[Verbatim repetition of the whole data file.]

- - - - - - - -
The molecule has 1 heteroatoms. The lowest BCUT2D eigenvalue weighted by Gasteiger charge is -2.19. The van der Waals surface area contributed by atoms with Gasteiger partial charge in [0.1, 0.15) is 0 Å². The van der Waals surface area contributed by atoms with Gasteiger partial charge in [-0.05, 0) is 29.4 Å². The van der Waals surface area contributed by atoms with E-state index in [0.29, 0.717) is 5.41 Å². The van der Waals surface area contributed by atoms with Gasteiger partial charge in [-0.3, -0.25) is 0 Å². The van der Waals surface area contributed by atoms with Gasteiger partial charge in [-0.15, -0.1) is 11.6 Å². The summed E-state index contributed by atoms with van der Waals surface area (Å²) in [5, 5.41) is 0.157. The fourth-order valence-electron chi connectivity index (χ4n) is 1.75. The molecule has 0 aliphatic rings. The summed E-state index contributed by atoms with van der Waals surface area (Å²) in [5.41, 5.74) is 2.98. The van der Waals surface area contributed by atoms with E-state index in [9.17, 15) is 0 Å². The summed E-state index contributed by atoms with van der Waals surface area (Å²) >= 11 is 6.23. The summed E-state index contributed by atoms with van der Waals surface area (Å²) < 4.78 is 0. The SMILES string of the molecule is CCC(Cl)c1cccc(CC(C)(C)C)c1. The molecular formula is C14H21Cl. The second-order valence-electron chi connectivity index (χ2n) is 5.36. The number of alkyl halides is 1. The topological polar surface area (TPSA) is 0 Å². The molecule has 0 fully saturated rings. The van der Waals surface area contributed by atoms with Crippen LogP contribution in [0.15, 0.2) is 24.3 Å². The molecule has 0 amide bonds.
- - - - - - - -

The molecule has 1 heteroatoms. The lowest BCUT2D eigenvalue weighted by Gasteiger charge is -2.19. The van der Waals surface area contributed by atoms with Gasteiger partial charge in [0.1, 0.15) is 0 Å². The van der Waals surface area contributed by atoms with Gasteiger partial charge in [-0.05, 0) is 29.4 Å². The van der Waals surface area contributed by atoms with E-state index in [0.29, 0.717) is 5.41 Å². The van der Waals surface area contributed by atoms with Gasteiger partial charge in [-0.3, -0.25) is 0 Å². The van der Waals surface area contributed by atoms with Gasteiger partial charge in [-0.15, -0.1) is 11.6 Å². The summed E-state index contributed by atoms with van der Waals surface area (Å²) in [5, 5.41) is 0.157. The fourth-order valence-electron chi connectivity index (χ4n) is 1.75. The molecule has 0 aliphatic rings. The summed E-state index contributed by atoms with van der Waals surface area (Å²) in [5.41, 5.74) is 2.98. The van der Waals surface area contributed by atoms with E-state index in [9.17, 15) is 0 Å². The summed E-state index contributed by atoms with van der Waals surface area (Å²) >= 11 is 6.23. The summed E-state index contributed by atoms with van der Waals surface area (Å²) < 4.78 is 0. The SMILES string of the molecule is CCC(Cl)c1cccc(CC(C)(C)C)c1. The molecular formula is C14H21Cl. The second-order valence-electron chi connectivity index (χ2n) is 5.36. The number of alkyl halides is 1. The topological polar surface area (TPSA) is 0 Å². The molecule has 0 fully saturated rings. The van der Waals surface area contributed by atoms with Crippen LogP contribution in [0.15, 0.2) is 24.3 Å². The molecule has 0 amide bonds.